Brian Balogh, University of Virginia
What could be more local than a NIMBY? The pejorative term coined in the 1980s caricatured those scrappy citizens groups that demanded that developers “put it anywhere else, just not in our back yards.” They blocked highways, homeless shelters and today are blamed for denying affordable housing to those who most need it. This paper examines just such a citizens group founded long before the Term NIMBY was coined. Historic Green Springs Inc. (HGSI) stopped a powerful governor from building a maximum security prison in central Virginia in the mid-1970s, then defeated Fortune Five Hundred W.R. Grace & Co.’s plans to strip mine. The vast majority of voters in impoverished Louisa County and every elected official craved the jobs that both projects would have brought to the local economy. Yet HGSI defeated both initiatives and the local political machine by turning to the federal government. With the aid of allies in the Department of Interior, key decisions by the Fourth Circuit Court of Appeals, and midnight Congressional legislation, HGSI created the first national historic landmark to be honored explicitly for preserving the history of thousands of rural acres, joining a small group of American landmarked icons including the Alamo and Mount Vernon. Using portions of the playbook forged by the Civil Rights movement, these back yard warriors defeated local majorities to secure a very different set of nationally protected rights – those that enhanced their quality.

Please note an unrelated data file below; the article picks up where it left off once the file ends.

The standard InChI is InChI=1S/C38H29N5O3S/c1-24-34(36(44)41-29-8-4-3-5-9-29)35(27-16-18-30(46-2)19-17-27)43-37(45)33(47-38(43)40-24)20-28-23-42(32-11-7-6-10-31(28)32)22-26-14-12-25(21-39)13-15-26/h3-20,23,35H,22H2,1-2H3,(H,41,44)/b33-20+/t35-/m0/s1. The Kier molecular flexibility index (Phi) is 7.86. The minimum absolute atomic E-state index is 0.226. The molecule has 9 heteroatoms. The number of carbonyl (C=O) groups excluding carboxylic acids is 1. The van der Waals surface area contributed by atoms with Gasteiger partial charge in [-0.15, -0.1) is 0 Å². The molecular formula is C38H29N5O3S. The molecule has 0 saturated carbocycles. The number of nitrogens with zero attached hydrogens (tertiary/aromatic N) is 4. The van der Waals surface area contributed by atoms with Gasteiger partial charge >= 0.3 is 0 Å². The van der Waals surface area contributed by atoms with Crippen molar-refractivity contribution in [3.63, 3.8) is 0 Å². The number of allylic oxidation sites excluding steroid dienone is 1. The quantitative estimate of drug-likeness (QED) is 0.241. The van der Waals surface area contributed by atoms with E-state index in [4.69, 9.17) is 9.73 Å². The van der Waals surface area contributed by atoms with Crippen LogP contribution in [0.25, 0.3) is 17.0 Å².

No extended abstract or paper available
Presented in Session 5. The History and Politics of State Perception